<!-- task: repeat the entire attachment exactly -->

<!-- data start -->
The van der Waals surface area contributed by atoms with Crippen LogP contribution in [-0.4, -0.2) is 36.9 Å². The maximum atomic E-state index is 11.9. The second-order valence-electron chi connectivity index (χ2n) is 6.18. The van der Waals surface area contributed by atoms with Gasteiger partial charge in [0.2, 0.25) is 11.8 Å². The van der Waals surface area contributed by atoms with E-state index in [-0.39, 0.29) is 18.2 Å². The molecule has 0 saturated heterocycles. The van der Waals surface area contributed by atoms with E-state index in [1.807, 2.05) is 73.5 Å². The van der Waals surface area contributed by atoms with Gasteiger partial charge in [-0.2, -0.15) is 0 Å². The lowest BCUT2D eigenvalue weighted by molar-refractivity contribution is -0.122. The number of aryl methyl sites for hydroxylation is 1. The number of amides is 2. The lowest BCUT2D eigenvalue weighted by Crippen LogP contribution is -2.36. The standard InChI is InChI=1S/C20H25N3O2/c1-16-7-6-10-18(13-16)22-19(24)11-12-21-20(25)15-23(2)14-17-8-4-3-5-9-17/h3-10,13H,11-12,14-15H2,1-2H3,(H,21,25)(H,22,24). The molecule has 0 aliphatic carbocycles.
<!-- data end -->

The van der Waals surface area contributed by atoms with Crippen LogP contribution in [-0.4, -0.2) is 36.9 Å². The maximum atomic E-state index is 11.9. The second-order valence-electron chi connectivity index (χ2n) is 6.18. The van der Waals surface area contributed by atoms with Gasteiger partial charge in [0.2, 0.25) is 11.8 Å². The van der Waals surface area contributed by atoms with E-state index in [-0.39, 0.29) is 18.2 Å². The molecule has 0 saturated heterocycles. The van der Waals surface area contributed by atoms with E-state index in [1.807, 2.05) is 73.5 Å². The van der Waals surface area contributed by atoms with Gasteiger partial charge in [-0.2, -0.15) is 0 Å². The lowest BCUT2D eigenvalue weighted by molar-refractivity contribution is -0.122. The number of aryl methyl sites for hydroxylation is 1. The number of amides is 2. The lowest BCUT2D eigenvalue weighted by Crippen LogP contribution is -2.36. The standard InChI is InChI=1S/C20H25N3O2/c1-16-7-6-10-18(13-16)22-19(24)11-12-21-20(25)15-23(2)14-17-8-4-3-5-9-17/h3-10,13H,11-12,14-15H2,1-2H3,(H,21,25)(H,22,24). The molecule has 0 aliphatic carbocycles.